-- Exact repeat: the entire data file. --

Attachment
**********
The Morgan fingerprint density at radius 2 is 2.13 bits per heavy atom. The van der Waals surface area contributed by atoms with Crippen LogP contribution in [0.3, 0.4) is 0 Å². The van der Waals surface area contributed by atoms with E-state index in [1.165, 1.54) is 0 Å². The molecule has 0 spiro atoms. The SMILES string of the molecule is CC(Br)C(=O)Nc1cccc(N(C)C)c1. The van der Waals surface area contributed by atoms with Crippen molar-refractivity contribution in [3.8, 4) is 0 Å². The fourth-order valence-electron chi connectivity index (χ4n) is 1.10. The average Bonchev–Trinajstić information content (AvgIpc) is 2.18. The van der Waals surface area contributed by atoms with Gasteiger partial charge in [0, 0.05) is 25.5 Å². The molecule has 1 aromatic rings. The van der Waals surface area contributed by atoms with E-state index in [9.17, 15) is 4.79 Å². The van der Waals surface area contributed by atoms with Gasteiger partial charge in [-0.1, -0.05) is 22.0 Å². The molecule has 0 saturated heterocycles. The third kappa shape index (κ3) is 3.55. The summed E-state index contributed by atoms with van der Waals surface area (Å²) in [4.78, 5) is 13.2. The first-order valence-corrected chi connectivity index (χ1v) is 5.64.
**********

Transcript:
The Morgan fingerprint density at radius 2 is 2.13 bits per heavy atom. The van der Waals surface area contributed by atoms with Crippen LogP contribution in [0.3, 0.4) is 0 Å². The van der Waals surface area contributed by atoms with E-state index in [1.165, 1.54) is 0 Å². The molecule has 0 spiro atoms. The SMILES string of the molecule is CC(Br)C(=O)Nc1cccc(N(C)C)c1. The van der Waals surface area contributed by atoms with Crippen molar-refractivity contribution in [3.8, 4) is 0 Å². The fourth-order valence-electron chi connectivity index (χ4n) is 1.10. The average Bonchev–Trinajstić information content (AvgIpc) is 2.18. The van der Waals surface area contributed by atoms with Gasteiger partial charge in [0, 0.05) is 25.5 Å². The molecule has 1 aromatic rings. The van der Waals surface area contributed by atoms with E-state index in [9.17, 15) is 4.79 Å². The van der Waals surface area contributed by atoms with Gasteiger partial charge in [-0.1, -0.05) is 22.0 Å². The molecule has 0 saturated heterocycles. The third kappa shape index (κ3) is 3.55. The summed E-state index contributed by atoms with van der Waals surface area (Å²) in [4.78, 5) is 13.2. The first-order valence-corrected chi connectivity index (χ1v) is 5.64.